Why has this very deeply disturbing facet of human nature not received as much attention? Perhaps, because it is so rare. Yet as a society we too reenact the family trauma and turn a blind eye in order not to see what needs to be seen. What would lead a young mother to act with unimaginable destructiveness and transgress the sacred realm of the infant-mother dyad? Although it is hard to imagine, we need to try to comprehend what factors lead to this terrible conclusion. What are the unconscious factors and motivations? Or, what led to the loss of rational thinking, the disinhibition and splitting of conscious reality in order to engage in a delusional act? How could what was conceived in a moment of romantic or idealized love, heightened passion, or raw sexuality become subverted and perverted in this twisted, and destructive persecutory fate? One can certainly propose that there must me a myriad of reasons leading a woman down this tormented path of separation, loss, isolation and alienation, along with unbearable feelings including anxiety, fear, shame, and guilt. What might constitute the fears of these young women; is it the fear they will disgrace and dishonor their families by acknowledging and exhibiting their pregnancy? Is it their terrifying fear of rejection and abandonment, that their family will be unsupportive and unforgiving, abandoning them? If so, perhaps this is then transferred and displaced onto the unborn child? Or, could it be their disgust at themselves for losing self-control and succumbing to unbridled temptation? Perhaps it is a result of their utter rage that their bodies betrayed them for guilty pleasure at the moment they wanted secrecy from their family and world? Could cultural and religious factors heighten their fears and hatred for this unplanned and unwanted outcome? Perhaps some women yearning desperately for love, not realizing their act for an idealized union could potentially lead to procreation. Whatever their unconscious motivations were, their mind’s defensive structure became solidified in such a pathological manner that enabled these women to carry on physically and psychically this painful burden for nine months. And a secret so shameful and guilt-ridden that paradoxically becomes both dissociated and consumed in their minds and bodies waiting for the time when the fetus/object can be expelled. No matter what the intrapsychic dynamics, early childhood experiences, or repressed traumatic events as well as external factors (i.e., unsupportive family relations, religious upbringing, moral beliefs, etc.) somehow play a role in the resulting disturbed phenomenology. They all converge into one overriding reaction: which is what leads these women somehow all arrive at a decision that their survival is based upon eliminating or ridding themselves of their own infant.
And so, in the remaining time, I would like to address the defense mechanisms as they give insight and clues into the pathology and observed symptomatology of these young women.
PRIMITIVE DEFENSE MECHANISMS:
These young women learn to live with the tormenting horror of their unacknowledged act by relying on a constellation of primitive defense mechanisms as a way of coping with what they cannot bear. Defense mechanisms protect or defend the individual against some kind of threat or danger hence the term “defenses.” In other words, these individuals need to defend against some unacceptable or “repressed wish, idea, or feeling that has been associated with some real or fantasized punishment” (Moore & Fine, 1990). Additionally, due to the fact the individual cannot bear the painful anxiety, shame, guilt, or depression, these unacceptable thoughts and feelings are kept from erupting into consciousness. Hence, the defenses operate unconsciously, meaning there is no awareness these are being employed to ward off the danger. The defenses I will refer to today are considered “primitive” or less mature. These less sophisticated defenses operate globally and “involve the boundary between the self and the outer world.” (McWilliams, 1994); whereas the higher order defenses deal more with internal boundaries (such as what is going on intrapsychically, between ego and id or between the observing ego and experiencing ego). The primitive defenses include denial, primitive withdrawal, omnipotent control, repression, projection, and introjection, and splitting. I will discuss each in the context of how they are adapted to seemingly protect yet also alienate these young women.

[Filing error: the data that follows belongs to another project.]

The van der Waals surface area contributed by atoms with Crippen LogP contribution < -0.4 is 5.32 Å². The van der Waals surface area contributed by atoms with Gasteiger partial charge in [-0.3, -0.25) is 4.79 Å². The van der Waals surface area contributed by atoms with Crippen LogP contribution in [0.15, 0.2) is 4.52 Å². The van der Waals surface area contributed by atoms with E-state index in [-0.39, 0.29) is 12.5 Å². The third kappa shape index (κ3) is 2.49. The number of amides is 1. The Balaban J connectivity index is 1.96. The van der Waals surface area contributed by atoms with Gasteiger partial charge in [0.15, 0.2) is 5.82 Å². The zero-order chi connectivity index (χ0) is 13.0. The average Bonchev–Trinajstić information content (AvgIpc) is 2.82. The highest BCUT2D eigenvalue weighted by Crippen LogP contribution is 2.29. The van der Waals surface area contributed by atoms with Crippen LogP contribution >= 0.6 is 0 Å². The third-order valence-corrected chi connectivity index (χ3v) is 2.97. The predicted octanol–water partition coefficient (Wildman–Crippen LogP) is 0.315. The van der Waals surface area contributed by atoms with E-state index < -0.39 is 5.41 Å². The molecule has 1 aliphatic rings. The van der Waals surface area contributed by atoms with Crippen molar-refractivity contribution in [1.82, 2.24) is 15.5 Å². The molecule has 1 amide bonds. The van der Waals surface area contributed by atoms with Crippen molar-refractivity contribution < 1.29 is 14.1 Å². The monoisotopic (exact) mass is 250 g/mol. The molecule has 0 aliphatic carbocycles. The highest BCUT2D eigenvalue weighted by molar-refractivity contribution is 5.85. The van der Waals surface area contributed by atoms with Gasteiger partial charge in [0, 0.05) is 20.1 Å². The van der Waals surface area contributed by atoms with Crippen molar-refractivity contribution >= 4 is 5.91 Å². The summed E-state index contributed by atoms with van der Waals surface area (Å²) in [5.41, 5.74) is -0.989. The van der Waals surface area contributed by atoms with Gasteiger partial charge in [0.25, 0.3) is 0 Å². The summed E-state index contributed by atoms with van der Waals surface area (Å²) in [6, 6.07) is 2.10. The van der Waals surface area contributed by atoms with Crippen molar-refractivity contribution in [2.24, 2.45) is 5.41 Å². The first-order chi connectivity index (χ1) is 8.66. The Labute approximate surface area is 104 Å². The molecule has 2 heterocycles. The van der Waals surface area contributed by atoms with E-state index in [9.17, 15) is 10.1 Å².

Denial – This involves the refusal to accept what has happened. Here the ego avoids conscious awareness of an aspect of reality because it fosters too many unacceptable feelings. The persistence of denying one’s pregnancy over nine month time frame constitutes a serious problem. Ignoring the stark reality of one’s pregnancy is very dangerous, as this entails not participating in prenatal care, but also in regard to the absence of an emotional and mental attunement to the developing fetus developing inside the mother.
Repression – This involves somehow expelling, withholding, or forgetting the accompanying idea or feeling. What was once experienced is now no longer in one’s conscious mind. For example, symbolically delivering the baby could be unfortunately equated with the desire that the mother finally was able to expel the unwanted child (aka) perhaps perceived as a foreign object (it is put in those terms, as the mother would be emotionally detached from the infant’s humanness) and would finally be rid of what she could not bear to think or feel.
Primitive Withdrawal – Here the woman removes herself from social and interpersonal situations, and instead retreats into a world of fantasy to cope and self-soothe. Shrinking from personal contact may be one of the hallmark characteristics of a defense used by these women. Yet, hiding from the world forecloses the opportunity to either ask for or receive help, but it does not eliminate the problem. While these women may feel this is a necessity, their reality becomes a distorted nightmare as these individuals console themselves by retreating from others rather than reaching out at a time when they need it most. Their fear that the world is an unsafe place becomes reinforced as they wind feeling all alone and unsupported.